Photo by Daan Verhoeven

Training for competition

Sharyn Alfonsi of 60 Minutes uncovers that Alexey “gets ‘dive ready’ on land. He does daily stretches and deep breathing exercises - something he calls ‘lung gymnastics’ - to build diaphragm, rib and back mobility.” Alexey has now put these lung gymnastics into a Base Training + program called Foundational Breathwork, which is available to both freedivers and non-freedivers. Daniel Riley of GQ discovers that Alexey has a specific thought process for competition. “With a big event,” Alexey says, “instead of focusing on the importance of an event, I switch to focusing on how much I enjoy deep diving, and how much I enjoy the process. I'm doing this because I like it, and I know how to do this really well. I'm diving with this reason in mind. And I'm doing this because I want to…” Riley also goes into Natalia Molchanova’s technique of “attention deconcentration," which is "a form of advanced meditation she described as having evolved from techniques used by ancient warriors, she could reset her mind and feel more prepared to take on the world". Attention deconcentration as a technique is taught in the Molchanovs Lap/Wave 3 course in detail.

Early days of the Molchanovs Education System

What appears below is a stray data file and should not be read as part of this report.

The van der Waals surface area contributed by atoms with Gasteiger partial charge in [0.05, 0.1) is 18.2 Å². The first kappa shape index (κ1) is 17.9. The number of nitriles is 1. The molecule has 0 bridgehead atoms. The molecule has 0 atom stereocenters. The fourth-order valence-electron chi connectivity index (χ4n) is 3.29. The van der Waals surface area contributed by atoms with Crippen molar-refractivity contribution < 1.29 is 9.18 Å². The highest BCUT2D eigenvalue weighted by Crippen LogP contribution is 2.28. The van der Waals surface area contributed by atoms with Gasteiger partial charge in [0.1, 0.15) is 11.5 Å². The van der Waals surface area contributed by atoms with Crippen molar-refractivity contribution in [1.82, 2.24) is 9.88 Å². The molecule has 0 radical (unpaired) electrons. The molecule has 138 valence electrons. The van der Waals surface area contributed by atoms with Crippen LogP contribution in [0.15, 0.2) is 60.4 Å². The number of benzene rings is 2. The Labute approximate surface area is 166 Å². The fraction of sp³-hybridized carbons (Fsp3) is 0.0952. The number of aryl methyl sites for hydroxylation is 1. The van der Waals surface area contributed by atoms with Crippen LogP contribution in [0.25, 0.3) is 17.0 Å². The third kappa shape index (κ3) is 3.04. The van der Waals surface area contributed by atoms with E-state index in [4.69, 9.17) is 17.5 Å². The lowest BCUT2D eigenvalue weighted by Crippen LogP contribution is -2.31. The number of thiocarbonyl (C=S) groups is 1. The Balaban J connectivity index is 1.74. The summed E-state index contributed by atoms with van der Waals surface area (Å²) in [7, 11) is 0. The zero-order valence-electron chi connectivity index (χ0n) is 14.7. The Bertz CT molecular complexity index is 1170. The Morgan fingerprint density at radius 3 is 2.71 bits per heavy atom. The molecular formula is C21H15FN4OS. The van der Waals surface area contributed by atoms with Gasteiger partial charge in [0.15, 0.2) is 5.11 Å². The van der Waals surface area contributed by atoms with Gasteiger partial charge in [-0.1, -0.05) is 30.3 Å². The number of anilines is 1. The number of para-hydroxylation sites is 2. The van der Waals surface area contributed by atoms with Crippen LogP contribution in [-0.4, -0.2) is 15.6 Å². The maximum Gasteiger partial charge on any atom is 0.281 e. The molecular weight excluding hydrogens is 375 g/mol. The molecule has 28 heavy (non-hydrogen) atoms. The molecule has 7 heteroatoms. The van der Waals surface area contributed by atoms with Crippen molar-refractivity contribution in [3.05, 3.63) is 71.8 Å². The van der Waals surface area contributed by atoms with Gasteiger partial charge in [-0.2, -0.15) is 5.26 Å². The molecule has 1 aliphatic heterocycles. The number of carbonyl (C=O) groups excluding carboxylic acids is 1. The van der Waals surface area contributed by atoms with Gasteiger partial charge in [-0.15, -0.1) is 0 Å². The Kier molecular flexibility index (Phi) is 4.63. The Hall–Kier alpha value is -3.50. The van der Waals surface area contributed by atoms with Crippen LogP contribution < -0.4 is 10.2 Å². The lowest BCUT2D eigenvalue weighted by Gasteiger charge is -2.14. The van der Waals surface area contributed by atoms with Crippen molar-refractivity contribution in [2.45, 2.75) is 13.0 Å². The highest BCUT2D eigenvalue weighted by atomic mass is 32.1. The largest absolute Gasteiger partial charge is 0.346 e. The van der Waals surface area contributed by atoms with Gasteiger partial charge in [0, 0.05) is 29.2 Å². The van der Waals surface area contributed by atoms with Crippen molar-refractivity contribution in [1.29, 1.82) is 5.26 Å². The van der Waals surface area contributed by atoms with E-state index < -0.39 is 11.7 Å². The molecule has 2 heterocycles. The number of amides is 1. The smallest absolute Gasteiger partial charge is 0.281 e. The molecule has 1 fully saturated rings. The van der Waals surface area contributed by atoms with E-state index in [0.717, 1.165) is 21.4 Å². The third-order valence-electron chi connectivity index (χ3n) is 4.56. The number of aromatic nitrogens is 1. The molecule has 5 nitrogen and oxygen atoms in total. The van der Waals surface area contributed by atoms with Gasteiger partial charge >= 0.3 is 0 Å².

Men’s Health writer Sami Emory gives a background on the Molchanovs Education System in its early days under Natalia. In her article, we learn that Natalia Molchanova ran a freediving program at a local Russian university where Alexey was pursuing a software engineering degree, and they ended up certifying more than 100 freediving instructors. With a desire to translate Natalia’s trainings into English, Alexey established Molchanovs Freediving Education as we now know it in 2018 with Adam Stern and Chris Kim. Emory writes that more than 500 new instructors have been certified under this very system.

Photo by Daan Verhoeven

Other athletes on Alexey

These publications make it clear that Alexey is loved and respected by his fellow athletes. On 60 Minutes, Camila Jaber, a Mexican national record holder, speaks of Alexey with the interviewer. “He has a very like, sportsman mindset. So, this confidence in himself, in his training, on what he believes on growing the sport. He's also encouraging and pushing other athletes to become better,” said Jaber. When Alfonsi asks Arnaud Jerald, a multiple world record holder freediver from France, what it's like to compete against Alexey, he replied, “For me it's like a dream. All the time he's laughing or smiling. All the time he enjoys life. And it's beautiful.” But perhaps the best quote to describe Alexey comes from Emory of Men’s Health, who quotes Adam Stern saying, “I had been told that he was just a machine of a person, and as a diver he is. But as a person, he’s a big cuddly teddy bear.”